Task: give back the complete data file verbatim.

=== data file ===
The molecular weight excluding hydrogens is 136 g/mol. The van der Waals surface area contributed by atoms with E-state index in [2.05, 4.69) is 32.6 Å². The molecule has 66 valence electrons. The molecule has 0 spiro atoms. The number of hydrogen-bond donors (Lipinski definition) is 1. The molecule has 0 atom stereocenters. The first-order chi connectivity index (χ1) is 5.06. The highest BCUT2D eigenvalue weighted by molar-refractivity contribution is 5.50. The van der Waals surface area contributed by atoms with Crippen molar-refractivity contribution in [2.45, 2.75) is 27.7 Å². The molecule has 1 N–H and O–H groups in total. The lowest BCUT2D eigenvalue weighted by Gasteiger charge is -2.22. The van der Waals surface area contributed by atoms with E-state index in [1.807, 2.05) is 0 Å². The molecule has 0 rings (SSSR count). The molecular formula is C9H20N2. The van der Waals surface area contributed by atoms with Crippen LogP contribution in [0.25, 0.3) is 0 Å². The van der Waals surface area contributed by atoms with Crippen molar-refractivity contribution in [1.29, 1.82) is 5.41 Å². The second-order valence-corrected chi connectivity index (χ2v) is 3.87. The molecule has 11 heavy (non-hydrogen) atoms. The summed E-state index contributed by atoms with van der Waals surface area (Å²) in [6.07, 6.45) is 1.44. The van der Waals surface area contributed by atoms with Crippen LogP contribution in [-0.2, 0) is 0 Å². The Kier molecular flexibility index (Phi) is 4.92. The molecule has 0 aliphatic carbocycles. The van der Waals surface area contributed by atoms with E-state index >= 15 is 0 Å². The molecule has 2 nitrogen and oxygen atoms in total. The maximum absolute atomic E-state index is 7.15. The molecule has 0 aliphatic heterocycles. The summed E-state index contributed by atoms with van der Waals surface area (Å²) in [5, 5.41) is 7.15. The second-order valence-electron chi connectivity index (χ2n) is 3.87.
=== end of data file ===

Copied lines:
The molecular weight excluding hydrogens is 136 g/mol. The van der Waals surface area contributed by atoms with E-state index in [2.05, 4.69) is 32.6 Å². The molecule has 66 valence electrons. The molecule has 0 spiro atoms. The number of hydrogen-bond donors (Lipinski definition) is 1. The molecule has 0 atom stereocenters. The first-order chi connectivity index (χ1) is 5.06. The highest BCUT2D eigenvalue weighted by molar-refractivity contribution is 5.50. The van der Waals surface area contributed by atoms with Crippen molar-refractivity contribution in [2.45, 2.75) is 27.7 Å². The molecule has 1 N–H and O–H groups in total. The lowest BCUT2D eigenvalue weighted by Gasteiger charge is -2.22. The van der Waals surface area contributed by atoms with E-state index in [1.807, 2.05) is 0 Å². The molecule has 0 rings (SSSR count). The molecular formula is C9H20N2. The van der Waals surface area contributed by atoms with Crippen LogP contribution in [0.25, 0.3) is 0 Å². The van der Waals surface area contributed by atoms with Crippen molar-refractivity contribution in [1.29, 1.82) is 5.41 Å². The second-order valence-corrected chi connectivity index (χ2v) is 3.87. The molecule has 11 heavy (non-hydrogen) atoms. The summed E-state index contributed by atoms with van der Waals surface area (Å²) in [6.07, 6.45) is 1.44. The van der Waals surface area contributed by atoms with Crippen LogP contribution in [-0.2, 0) is 0 Å². The Kier molecular flexibility index (Phi) is 4.92. The molecule has 0 aliphatic carbocycles. The van der Waals surface area contributed by atoms with E-state index >= 15 is 0 Å². The molecule has 2 nitrogen and oxygen atoms in total. The maximum absolute atomic E-state index is 7.15. The molecule has 0 aliphatic heterocycles. The summed E-state index contributed by atoms with van der Waals surface area (Å²) in [5, 5.41) is 7.15. The second-order valence-electron chi connectivity index (χ2n) is 3.87.